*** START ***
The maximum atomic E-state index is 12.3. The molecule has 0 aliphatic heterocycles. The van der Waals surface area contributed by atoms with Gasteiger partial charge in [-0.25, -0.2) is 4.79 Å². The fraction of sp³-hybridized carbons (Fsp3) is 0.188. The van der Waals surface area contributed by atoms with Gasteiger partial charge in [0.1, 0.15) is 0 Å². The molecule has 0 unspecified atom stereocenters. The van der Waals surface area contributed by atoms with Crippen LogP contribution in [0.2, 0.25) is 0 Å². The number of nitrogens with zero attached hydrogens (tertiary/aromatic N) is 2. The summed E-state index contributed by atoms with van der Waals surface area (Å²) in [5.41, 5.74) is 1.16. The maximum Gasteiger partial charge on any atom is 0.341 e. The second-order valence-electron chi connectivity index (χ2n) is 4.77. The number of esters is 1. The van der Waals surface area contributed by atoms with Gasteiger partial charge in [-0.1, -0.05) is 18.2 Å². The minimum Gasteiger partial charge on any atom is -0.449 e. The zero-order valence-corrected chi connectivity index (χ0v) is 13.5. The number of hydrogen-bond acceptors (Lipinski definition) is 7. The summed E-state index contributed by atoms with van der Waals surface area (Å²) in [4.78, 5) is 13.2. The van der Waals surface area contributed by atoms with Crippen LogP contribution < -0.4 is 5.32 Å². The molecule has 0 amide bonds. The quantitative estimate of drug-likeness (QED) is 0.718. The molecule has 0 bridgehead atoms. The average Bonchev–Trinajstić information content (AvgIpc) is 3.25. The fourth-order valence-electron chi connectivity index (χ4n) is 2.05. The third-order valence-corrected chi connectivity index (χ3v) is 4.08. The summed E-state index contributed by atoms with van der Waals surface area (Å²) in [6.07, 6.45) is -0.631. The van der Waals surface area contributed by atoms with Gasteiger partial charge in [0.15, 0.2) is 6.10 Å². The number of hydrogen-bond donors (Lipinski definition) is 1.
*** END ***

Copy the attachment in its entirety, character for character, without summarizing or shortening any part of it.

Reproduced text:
The maximum atomic E-state index is 12.3. The molecule has 0 aliphatic heterocycles. The van der Waals surface area contributed by atoms with Gasteiger partial charge in [-0.25, -0.2) is 4.79 Å². The fraction of sp³-hybridized carbons (Fsp3) is 0.188. The van der Waals surface area contributed by atoms with Gasteiger partial charge in [0.1, 0.15) is 0 Å². The molecule has 0 unspecified atom stereocenters. The van der Waals surface area contributed by atoms with Crippen LogP contribution in [0.2, 0.25) is 0 Å². The number of nitrogens with zero attached hydrogens (tertiary/aromatic N) is 2. The summed E-state index contributed by atoms with van der Waals surface area (Å²) in [5.41, 5.74) is 1.16. The maximum Gasteiger partial charge on any atom is 0.341 e. The second-order valence-electron chi connectivity index (χ2n) is 4.77. The number of esters is 1. The van der Waals surface area contributed by atoms with Gasteiger partial charge in [-0.1, -0.05) is 18.2 Å². The minimum Gasteiger partial charge on any atom is -0.449 e. The zero-order valence-corrected chi connectivity index (χ0v) is 13.5. The number of hydrogen-bond acceptors (Lipinski definition) is 7. The summed E-state index contributed by atoms with van der Waals surface area (Å²) in [4.78, 5) is 13.2. The van der Waals surface area contributed by atoms with Crippen LogP contribution < -0.4 is 5.32 Å². The molecule has 0 amide bonds. The quantitative estimate of drug-likeness (QED) is 0.718. The molecule has 0 bridgehead atoms. The average Bonchev–Trinajstić information content (AvgIpc) is 3.25. The fourth-order valence-electron chi connectivity index (χ4n) is 2.05. The third-order valence-corrected chi connectivity index (χ3v) is 4.08. The summed E-state index contributed by atoms with van der Waals surface area (Å²) in [6.07, 6.45) is -0.631. The van der Waals surface area contributed by atoms with Gasteiger partial charge in [0.15, 0.2) is 6.10 Å². The number of hydrogen-bond donors (Lipinski definition) is 1.